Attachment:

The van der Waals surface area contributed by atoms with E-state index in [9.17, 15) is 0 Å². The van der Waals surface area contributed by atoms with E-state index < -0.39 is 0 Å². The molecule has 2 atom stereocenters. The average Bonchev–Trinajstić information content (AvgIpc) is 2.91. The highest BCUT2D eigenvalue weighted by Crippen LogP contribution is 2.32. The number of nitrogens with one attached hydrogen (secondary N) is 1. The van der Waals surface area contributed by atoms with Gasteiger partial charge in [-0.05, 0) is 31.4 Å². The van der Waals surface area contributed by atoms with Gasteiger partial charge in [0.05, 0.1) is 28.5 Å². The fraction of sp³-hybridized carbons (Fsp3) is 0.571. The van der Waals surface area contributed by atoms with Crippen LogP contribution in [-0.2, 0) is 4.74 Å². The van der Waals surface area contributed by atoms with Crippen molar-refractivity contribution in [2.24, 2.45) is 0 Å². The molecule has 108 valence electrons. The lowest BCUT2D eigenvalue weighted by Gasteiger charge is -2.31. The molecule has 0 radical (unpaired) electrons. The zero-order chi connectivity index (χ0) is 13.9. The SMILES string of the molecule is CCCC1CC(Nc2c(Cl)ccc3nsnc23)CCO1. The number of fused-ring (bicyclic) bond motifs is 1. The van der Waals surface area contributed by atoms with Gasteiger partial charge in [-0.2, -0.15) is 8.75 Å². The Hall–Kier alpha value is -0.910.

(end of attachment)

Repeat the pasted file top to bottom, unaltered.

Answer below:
The van der Waals surface area contributed by atoms with E-state index in [9.17, 15) is 0 Å². The van der Waals surface area contributed by atoms with E-state index < -0.39 is 0 Å². The molecule has 2 atom stereocenters. The average Bonchev–Trinajstić information content (AvgIpc) is 2.91. The highest BCUT2D eigenvalue weighted by Crippen LogP contribution is 2.32. The number of nitrogens with one attached hydrogen (secondary N) is 1. The van der Waals surface area contributed by atoms with Gasteiger partial charge in [-0.05, 0) is 31.4 Å². The van der Waals surface area contributed by atoms with Gasteiger partial charge in [0.05, 0.1) is 28.5 Å². The fraction of sp³-hybridized carbons (Fsp3) is 0.571. The van der Waals surface area contributed by atoms with Crippen LogP contribution in [-0.2, 0) is 4.74 Å². The van der Waals surface area contributed by atoms with Crippen molar-refractivity contribution in [2.24, 2.45) is 0 Å². The molecule has 108 valence electrons. The lowest BCUT2D eigenvalue weighted by Gasteiger charge is -2.31. The molecule has 0 radical (unpaired) electrons. The zero-order chi connectivity index (χ0) is 13.9. The SMILES string of the molecule is CCCC1CC(Nc2c(Cl)ccc3nsnc23)CCO1. The number of fused-ring (bicyclic) bond motifs is 1. The van der Waals surface area contributed by atoms with Gasteiger partial charge in [-0.2, -0.15) is 8.75 Å². The Hall–Kier alpha value is -0.910.